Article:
Snappy Spurs stun Citizens
Tottenham deservedly won at home against league leaders Manchester City this weekend. Seemingly inspired by the way Celtic caused City problems in midweek with high pressing and direct attacking, Spurs used both masterly to outplay their visitors and condemn them to their first defeat under Pep. Something that was lost in most summaries of the game, despite a fleeting acknowledgement of Wanyama’s excellent display on MOTD2, was the effectiveness of Spurs’s frequent, snappy fouls. The high press and the quick passing was vital, but so was their niggling ability to physically impose themselves onto City without the referee ever dishing out real punishment. This has been an under observed hallmark of Pochettino’s Spurs, whose end-of-season meltdown at Chelsea was in part due to the ever present physical bite being pushed into overdrive by the situation and a provocative opponent. Perhaps City’s greatest failing on Sunday, rather than being outplayed, was failing to return the home side’s highly-strung physicality.
Klopp’s turned corner
Antonio makes history and strengthens national claim
Scoring the last goal at an iconic English stadium would be plenty enough for most English players to retire on. Not content however, West Ham’s Michail Antonio then proceeded to score the first league goal at the new London Stadium, and in the process bagged his side a win in their dour match with Bournemouth. While the game was one the Premier League will want to bury far from its ‘best league in the world’ reputation, the Hammers’ versatile midfielder – a signing from lower in the English leagues – continued to impress. He is the blend of muscular, composed and direct play that fans across the country love, and has showcased decent flexibility in a West Ham career that has often had him playing away from his preferred wide-right position. The arrival of ‘Big Sam’ to the England job has many clamouring for more ‘common sense’ squad inclusions to counter the supposed past generations of pampered ‘softies’. Both on his skill set and tactical flexibility, few deserve a ‘common-sense’ call-up more than this man.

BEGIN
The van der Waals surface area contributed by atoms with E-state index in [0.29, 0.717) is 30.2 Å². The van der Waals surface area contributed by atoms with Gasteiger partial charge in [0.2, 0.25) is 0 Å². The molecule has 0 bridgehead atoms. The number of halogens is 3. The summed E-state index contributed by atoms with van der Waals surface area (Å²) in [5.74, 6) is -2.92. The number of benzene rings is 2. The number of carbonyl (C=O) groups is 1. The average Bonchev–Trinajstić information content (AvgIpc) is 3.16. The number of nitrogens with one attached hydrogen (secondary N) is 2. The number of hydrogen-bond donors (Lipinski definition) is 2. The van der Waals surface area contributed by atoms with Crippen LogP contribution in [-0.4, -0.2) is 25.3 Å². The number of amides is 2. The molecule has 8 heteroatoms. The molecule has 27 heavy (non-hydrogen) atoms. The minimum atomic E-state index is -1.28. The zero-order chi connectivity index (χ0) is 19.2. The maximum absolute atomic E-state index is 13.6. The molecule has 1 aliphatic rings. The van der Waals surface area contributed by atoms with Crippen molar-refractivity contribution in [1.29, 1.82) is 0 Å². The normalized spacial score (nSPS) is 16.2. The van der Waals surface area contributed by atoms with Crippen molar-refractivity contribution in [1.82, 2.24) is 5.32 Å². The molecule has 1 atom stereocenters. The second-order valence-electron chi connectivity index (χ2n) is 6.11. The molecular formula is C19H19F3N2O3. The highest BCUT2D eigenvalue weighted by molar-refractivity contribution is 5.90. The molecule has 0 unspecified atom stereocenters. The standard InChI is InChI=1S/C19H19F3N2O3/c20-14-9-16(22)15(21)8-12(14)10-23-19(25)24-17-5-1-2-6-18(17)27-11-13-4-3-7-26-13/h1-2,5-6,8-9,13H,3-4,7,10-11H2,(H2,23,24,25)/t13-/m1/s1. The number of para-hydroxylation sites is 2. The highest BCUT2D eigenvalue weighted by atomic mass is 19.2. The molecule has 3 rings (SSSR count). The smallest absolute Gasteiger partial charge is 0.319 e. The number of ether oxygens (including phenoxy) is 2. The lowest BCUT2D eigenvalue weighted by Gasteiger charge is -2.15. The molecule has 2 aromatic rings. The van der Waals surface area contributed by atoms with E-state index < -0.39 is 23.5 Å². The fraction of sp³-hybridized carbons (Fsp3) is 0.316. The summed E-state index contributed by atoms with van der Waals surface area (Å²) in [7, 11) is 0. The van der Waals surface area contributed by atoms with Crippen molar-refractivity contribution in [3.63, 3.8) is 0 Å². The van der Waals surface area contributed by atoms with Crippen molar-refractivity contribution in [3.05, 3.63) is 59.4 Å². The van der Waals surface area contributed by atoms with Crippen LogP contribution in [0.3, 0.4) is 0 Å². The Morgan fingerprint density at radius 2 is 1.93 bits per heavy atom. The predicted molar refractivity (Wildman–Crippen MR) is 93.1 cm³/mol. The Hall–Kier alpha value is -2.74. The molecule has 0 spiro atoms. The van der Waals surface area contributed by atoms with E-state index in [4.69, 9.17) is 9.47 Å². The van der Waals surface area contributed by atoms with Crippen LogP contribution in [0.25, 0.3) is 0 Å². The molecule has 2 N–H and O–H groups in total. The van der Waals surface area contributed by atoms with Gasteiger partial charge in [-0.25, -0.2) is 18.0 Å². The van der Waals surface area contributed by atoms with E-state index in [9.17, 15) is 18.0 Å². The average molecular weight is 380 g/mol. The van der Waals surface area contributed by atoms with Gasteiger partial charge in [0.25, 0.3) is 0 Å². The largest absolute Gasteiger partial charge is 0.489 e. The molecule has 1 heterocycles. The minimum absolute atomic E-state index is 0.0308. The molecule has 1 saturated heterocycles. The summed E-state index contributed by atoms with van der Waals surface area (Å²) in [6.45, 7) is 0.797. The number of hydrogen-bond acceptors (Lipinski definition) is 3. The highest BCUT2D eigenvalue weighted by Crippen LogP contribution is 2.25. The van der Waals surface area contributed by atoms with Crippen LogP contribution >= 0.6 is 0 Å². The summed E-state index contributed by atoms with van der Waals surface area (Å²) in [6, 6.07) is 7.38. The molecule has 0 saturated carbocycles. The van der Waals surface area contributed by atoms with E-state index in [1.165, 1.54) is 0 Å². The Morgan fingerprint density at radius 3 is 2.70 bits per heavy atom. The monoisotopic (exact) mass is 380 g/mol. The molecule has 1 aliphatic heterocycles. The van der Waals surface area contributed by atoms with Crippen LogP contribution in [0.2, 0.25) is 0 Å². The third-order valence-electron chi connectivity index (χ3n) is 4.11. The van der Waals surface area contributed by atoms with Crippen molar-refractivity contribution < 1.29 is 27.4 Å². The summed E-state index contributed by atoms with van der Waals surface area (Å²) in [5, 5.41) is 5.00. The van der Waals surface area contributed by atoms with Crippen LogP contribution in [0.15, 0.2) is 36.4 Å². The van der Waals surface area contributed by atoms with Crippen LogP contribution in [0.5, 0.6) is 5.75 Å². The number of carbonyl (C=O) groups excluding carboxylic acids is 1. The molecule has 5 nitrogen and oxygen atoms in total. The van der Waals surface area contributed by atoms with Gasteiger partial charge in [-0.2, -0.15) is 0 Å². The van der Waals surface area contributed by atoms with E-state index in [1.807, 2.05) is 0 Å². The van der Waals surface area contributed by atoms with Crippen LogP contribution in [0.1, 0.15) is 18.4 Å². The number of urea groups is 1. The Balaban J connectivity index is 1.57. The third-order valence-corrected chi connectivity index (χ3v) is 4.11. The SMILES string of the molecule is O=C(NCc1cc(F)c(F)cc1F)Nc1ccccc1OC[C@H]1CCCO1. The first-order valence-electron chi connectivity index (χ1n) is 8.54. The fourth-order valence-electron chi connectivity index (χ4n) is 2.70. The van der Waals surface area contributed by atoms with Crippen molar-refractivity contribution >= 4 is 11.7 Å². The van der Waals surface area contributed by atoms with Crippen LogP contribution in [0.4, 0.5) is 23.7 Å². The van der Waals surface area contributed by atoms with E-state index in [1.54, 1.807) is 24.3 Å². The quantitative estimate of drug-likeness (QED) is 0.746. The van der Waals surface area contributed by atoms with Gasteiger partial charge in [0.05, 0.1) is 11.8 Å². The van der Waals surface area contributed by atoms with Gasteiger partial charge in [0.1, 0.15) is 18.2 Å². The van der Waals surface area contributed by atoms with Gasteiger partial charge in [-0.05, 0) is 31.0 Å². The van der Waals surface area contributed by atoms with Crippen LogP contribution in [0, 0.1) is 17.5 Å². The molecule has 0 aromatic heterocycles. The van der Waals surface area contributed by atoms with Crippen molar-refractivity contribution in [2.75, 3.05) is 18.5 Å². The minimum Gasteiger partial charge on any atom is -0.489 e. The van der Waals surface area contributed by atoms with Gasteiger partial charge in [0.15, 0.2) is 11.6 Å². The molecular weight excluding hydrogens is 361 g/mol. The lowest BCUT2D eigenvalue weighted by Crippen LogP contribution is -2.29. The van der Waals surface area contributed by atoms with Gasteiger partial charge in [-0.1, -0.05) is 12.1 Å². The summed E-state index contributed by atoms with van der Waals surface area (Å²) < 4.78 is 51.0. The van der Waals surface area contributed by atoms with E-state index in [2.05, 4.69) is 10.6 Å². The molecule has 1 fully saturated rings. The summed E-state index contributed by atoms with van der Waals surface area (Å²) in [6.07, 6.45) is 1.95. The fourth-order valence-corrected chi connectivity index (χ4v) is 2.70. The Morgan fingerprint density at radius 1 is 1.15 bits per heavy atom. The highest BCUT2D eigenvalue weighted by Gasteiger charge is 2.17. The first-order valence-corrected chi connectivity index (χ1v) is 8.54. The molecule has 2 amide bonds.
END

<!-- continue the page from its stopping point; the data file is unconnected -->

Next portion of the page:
Klopp already dividing Kop?
Stones and Sterling impress; Pep with work to do
After a summer filled with new arrivals and all the hype surrounding the new manager, Manchester City kicked off the new season with a surprisingly familiar sort of victory against a dogged Sunderland side. True, there were innovations. Outlets such as Match of the Day were hypnotised by the formational twists, with the fullbacks coming inside and many of the side constantly flitting between different positions in a fluid tactical system. Also, two of the players under the biggest pressure impressed. Stones looked composed having been thrown into the first team days after signing, while Sterling hopefully began to put a miserable last few months behind him with one of his best ever City performances.
With under a fortnight left until the recommencing of the new Premier League season, it has almost been lost that Manchester City have had a summer of major change. The recent drama surrounding their local rival’s pursuit of Paul Pogba could give the impression that it is only United that have undergone an off-season of significant transformation. This may have come a lot from how City, much like when Pellegrini replaced Mancini, did much of their big business early on in the summer. Before the Euros began, and bringing to a close one of the most obvious will-he-won’t-he sagas in recent sporting history, Pep Guardiola was announced as the club’s new manager. City’s owners and former Barcelona board members have long expressed their interest in recreating Catalonian success in East Manchester, and had been courting Pep for years before he eventually signed at the end of last season. And now, with such a short time to go, how much has changed? The short answer: it’s unclear.
Spineless. Pampered. Weak. Cowardly. Underachieving.
In the wake of England’s terrible defeat to Iceland, these sorts of words have become the linguistic norm when evaluating Hodgson’s side. With the manager gone and having fallen in the last 16 to a side featuring barely any significant names, the media and professional observers are tearing into the team for what is seen as the worst failure of an England side since the defeat to a semi-pro USA in 1950. It is a guttural cry against a talented team full of Premier League stars under performing on the big stage and shaming their fans and nation. Safe to say, it is a cry we have heard before.
Credit: Reuters via Dailymail.co.uk